Another possibility is that the term “Spirit of Him” could be a title of the Holy Spirit like “Spirit of God” (Rom. 8:9). According to this interpretation, the Holy Spirit raised Jesus from death. But according to its context, this verse is saying that the Spirit of God within us is stronger than the sin that is in our bodies. Which is similar to “The one who is in you is greater than the one who is in the world” (1 Jn. 4:4). So this verse doesn’t definitely say that the Holy Spirit raised Jesus from death – it is only a debatable inference.
1 Peter 3:18 says that Christ was:
NIV: “made alive in the Spirit”.
ESV: “made alive in the spirit”.
HCSB: “made alive in the spiritual realm”.
NET: “made alive in the spirit”. And according to the NET Bible “The reference may not be to the Holy Spirit directly, but indirectly, since the Spirit permeates and characterizes the spiritual mode of existence”.
As most of these contemporary translations don’t capitalize “spiritual”, there is no conclusive evidence in 1 Peter 3:18 that the Holy Spirit raised Jesus from death.
The Bible definitely teaches that Jesus was raised from the dead by God, God the Father and by Himself. Is this a contradiction? No, because God the Father and Jesus Christ are referred to as “God” in the Bible and they can do what God alone can do (Heb. 1:8).
None of the verses say that God the Father alone raised Jesus from the dead, or that Jesus by Himself without the aid of the Father raised Himself, or that Jesus didn’t have the power to raise Himself. Paul called Jesus “the author of life” (Acts 3:15) and Jesus certainly had the power to resurrect Lazarus back to life (Jn. 11:11-44). Furthermore, Jesus told Martha “I am the resurrection and the life” (Jn. 11:25).
Also, it doesn’t follow that the Father and the Son must be one and the same person in order for all these statements to be correct, since all that is required is for them to have the same ability and power to raise the dead. After all, Jesus said that He could do everything that the Father does (Jn. 5:19-24).
Whether the Holy Spirit, who is also referred to as “God” (Acts 5:3-4), was involved in the Resurrection of Christ is a debatable matter as the Bible doesn’t seem to provide conclusive evidence of this.
Written, October 2016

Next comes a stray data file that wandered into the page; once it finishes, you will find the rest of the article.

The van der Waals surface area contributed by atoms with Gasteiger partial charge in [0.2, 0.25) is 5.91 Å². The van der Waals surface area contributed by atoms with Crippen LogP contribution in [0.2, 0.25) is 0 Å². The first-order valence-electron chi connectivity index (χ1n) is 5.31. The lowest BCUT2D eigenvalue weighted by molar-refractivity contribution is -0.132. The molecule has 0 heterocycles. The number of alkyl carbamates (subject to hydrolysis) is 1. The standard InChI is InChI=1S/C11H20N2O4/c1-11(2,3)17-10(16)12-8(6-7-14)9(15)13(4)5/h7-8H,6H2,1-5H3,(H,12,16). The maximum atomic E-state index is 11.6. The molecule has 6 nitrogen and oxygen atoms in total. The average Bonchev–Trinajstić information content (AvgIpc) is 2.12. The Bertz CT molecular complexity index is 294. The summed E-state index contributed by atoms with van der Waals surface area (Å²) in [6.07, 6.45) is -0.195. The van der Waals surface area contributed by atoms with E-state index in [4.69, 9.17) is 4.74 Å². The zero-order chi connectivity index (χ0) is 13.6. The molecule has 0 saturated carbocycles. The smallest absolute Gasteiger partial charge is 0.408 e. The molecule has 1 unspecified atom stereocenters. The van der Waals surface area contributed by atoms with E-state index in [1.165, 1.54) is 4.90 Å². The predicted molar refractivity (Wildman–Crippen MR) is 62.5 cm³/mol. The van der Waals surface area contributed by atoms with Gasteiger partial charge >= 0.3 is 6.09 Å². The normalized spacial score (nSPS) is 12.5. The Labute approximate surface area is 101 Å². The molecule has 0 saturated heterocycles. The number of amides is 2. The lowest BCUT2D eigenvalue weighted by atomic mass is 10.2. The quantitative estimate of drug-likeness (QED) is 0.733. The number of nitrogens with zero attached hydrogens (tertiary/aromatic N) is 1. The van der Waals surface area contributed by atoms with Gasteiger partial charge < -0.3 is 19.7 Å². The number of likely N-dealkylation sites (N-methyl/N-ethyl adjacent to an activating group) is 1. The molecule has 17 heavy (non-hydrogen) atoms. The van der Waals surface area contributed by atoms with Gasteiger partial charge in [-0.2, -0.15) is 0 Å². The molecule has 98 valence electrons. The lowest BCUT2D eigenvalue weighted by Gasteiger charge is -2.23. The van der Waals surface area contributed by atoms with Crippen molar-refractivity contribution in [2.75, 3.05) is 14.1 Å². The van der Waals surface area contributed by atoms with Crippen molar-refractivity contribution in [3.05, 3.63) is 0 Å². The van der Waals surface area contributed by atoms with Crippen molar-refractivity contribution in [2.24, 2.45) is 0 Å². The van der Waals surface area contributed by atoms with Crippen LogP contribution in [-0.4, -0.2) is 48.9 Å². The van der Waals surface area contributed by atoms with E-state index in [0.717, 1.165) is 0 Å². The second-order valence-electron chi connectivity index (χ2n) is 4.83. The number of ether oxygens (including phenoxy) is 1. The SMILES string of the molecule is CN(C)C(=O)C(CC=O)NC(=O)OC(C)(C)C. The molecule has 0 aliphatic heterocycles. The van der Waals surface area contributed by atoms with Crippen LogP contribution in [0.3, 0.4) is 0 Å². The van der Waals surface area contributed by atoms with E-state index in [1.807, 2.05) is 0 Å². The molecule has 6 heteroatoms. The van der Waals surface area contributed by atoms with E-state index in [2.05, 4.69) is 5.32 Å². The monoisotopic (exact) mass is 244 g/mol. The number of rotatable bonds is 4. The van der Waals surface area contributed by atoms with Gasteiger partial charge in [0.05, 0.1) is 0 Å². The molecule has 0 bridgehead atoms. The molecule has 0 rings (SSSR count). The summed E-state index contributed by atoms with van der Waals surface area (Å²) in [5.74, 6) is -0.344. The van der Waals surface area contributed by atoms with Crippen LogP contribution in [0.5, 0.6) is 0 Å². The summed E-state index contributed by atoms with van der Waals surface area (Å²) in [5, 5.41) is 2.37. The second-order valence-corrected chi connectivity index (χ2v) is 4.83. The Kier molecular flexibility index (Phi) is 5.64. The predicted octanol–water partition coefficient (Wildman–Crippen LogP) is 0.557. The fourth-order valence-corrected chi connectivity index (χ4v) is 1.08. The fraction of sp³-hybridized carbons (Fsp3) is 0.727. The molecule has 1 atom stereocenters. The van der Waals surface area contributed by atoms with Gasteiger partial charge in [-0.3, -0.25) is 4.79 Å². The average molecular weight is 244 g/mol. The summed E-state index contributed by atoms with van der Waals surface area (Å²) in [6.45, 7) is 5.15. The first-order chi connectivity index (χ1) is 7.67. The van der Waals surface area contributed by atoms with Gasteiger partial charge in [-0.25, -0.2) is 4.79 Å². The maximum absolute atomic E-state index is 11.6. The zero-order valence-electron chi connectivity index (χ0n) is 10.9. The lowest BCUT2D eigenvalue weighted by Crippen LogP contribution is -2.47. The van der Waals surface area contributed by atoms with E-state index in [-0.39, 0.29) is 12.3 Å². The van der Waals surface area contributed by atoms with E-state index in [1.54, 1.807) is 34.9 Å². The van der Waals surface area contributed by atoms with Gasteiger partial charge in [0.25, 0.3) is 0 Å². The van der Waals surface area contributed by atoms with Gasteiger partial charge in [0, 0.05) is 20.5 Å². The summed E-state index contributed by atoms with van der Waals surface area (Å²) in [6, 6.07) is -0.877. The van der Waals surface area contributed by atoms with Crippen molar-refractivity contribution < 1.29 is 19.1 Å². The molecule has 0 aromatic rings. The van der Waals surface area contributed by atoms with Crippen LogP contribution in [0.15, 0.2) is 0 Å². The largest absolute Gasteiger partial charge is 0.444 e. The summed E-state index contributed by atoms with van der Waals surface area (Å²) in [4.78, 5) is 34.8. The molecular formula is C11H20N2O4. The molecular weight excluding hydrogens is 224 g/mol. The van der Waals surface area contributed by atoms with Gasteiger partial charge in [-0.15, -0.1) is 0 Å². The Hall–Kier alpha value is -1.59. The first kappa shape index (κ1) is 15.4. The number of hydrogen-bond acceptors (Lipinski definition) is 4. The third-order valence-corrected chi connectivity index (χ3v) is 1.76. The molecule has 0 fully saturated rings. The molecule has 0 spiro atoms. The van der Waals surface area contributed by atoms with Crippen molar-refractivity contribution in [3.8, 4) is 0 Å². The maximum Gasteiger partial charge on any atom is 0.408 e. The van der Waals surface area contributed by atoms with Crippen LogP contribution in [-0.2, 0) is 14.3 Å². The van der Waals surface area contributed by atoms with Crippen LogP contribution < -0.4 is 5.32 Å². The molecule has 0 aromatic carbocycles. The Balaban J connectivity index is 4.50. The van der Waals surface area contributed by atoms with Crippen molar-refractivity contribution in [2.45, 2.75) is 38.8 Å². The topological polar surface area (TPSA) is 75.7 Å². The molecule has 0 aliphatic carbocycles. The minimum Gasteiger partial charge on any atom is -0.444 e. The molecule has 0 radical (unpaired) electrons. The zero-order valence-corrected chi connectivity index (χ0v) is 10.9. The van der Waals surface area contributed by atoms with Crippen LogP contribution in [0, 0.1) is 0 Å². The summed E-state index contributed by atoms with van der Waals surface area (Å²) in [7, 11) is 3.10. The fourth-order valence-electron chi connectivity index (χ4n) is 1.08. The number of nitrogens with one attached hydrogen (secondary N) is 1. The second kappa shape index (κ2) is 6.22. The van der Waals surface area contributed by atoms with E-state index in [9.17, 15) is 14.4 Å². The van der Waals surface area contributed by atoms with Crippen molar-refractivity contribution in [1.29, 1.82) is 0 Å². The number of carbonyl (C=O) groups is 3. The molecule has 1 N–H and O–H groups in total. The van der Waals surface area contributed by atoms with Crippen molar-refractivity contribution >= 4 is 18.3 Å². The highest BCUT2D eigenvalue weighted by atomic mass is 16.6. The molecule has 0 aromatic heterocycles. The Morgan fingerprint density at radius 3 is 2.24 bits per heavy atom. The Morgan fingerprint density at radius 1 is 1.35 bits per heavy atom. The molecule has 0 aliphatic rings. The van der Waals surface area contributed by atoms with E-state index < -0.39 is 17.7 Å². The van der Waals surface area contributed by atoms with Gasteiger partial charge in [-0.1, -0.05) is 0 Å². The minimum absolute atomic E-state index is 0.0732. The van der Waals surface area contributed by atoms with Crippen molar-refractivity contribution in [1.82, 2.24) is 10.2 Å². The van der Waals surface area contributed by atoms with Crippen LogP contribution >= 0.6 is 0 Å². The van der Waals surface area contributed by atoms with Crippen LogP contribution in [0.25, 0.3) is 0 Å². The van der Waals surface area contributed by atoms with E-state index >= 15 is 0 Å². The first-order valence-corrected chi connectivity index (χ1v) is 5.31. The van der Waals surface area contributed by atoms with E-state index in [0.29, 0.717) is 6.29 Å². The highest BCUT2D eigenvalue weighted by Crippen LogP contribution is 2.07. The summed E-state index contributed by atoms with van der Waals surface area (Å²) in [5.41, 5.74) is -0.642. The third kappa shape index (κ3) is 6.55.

The National Geographic Channel is screening a documentary series “The story of God with Morgan Freeman”. It asks big cosmological questions like; How did we get here? What happens when we die? Why does evil exist? What is the apocalypse? And, the power of miracles. The series blends science, history, anthropology and personal experience on a journey to understand humanity’s religious devotion. It tells the story of religion and spirituality, across disciplines and faiths.
Freeman played God in the movie “Bruce Almighty”. When asked about his picture of God, Freeman said, “I don’t think there is an image of God. I like the idea of rays coming down from clouds. I like the idea of seeing the Milky Way on a clear and starry night or under a full moon. That is the essence of existence. You’re there totally with the great unknown. That’s God”. Also, “The highest power is the human mind. That’s where God came from, and my belief in God is my belief in myself”.
Many people are aware of a spiritual dimension to life. They may sense a divine higher being that provides meaning and purpose and moral guidance. Or they may realize that their capacity for thinking, willing and feeling is beyond the physical realm. The fact that we need to find meaning and purpose in our lives means that we are spiritual beings.
A Google search on “spiritual answers” gives a range of responses including those based on, meditation, yoga, Christianity, Hinduism, Mormonism, psychics, mysticism, and higher consciousness. Some say that all religions lead to God and heaven. But, according to the Bible that’s not true.
True and false